Thursday, February 26, 2009
Personal follow up to how we die
First, I'd rather go quickly. I guess that means cancer, although I assume that dying in one's sleep leads to a similar health profile.
To recap, about 20% of Americans die of cancer. Deaths here peak around age 65.
Organ failure kills about 25% of Americans, and peaks around age 75.
Slow decline kills about 40% of Americans, a lot of them beyond age 85.
Other rich countries can expect similar results, except that Americans tend to have a comparatively high rate of chronic diseases. Presumably a lot of these end in death type 2. Better prevention and treatment of chronic diseases should reduce the number of such deaths. America will reform her health care system, and she will better prevent and treat chronic diseases in the future.
Presumably, that leaves more people dying from slow decline. That adds a financial burden to families and individuals. Given that American families are decreasing in average size, that's more burden shared by fewer individuals.
Long term care insurance is still young in the US. You need to buy it early. You need to pick an established name that you're sure will be around for a long time (snide remark: in this financial crisis, who knows how many insurers will go under?).
A large part of LTC financing in the US is done through Medicaid - which is supposed to finance medical and public health services for the poor. The elderly often need to spend their incomes down to qualify for Medicaid. One has to ask if they're crowding out the actual poor, since LTC is expensive.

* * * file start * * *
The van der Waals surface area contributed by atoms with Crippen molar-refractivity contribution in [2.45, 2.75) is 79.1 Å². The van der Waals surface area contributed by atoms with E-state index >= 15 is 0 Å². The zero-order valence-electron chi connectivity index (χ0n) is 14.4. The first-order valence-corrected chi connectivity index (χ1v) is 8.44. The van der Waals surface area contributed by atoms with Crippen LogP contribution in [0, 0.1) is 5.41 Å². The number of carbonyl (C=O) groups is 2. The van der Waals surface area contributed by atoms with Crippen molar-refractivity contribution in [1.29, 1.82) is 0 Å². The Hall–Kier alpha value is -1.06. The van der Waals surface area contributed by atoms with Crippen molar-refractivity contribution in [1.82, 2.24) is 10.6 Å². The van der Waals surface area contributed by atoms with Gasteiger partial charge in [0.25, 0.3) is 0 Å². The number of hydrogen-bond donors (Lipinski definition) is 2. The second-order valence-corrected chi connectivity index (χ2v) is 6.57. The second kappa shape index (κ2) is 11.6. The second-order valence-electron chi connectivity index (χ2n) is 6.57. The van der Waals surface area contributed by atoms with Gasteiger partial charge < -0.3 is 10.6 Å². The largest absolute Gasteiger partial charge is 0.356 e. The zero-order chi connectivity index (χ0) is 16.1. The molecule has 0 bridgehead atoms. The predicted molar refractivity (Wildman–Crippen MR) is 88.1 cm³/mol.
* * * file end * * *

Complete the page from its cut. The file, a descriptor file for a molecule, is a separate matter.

In aggregate, the US spent around 36.6% of the FY 2006 Medicaid budget on LTC. Hat tip to the Kaiser Foundation's State Health Facts. LTC is not solely used by the elderly - I'm a brain injury survivor and had to use some LTC services - but most of it is. Kaiser's data shows that the US spent 43.7% of Medicaid LTC dollars on nursing homes, which are mostly used by the elderly and 40% of Medicaid LTC dollars on home and community based services, which are mostly used by the elderly.
Medicare is very acute-care oriented. It pays for almost no LTC services (except, I believe, nursing home care shortly after hospital discharge). Yet, since Medicare serves the elderly, it would make sense, organizationally, to put LTC services in Medicare.
The US has not thought of a coherent way to pay for long term care services. It will need to do so. In Singapore, LTC services are paid out of pocket. Family members become caregivers. They also hire maids from countries like Indonesia and the Philippines; Singapore has no minimum wage law, and the maids are paid what some would see as near-slave wages. Singapore's LTC insurance market does not, to my knowledge, exist yet. I'm not sure that's a coherent response, either.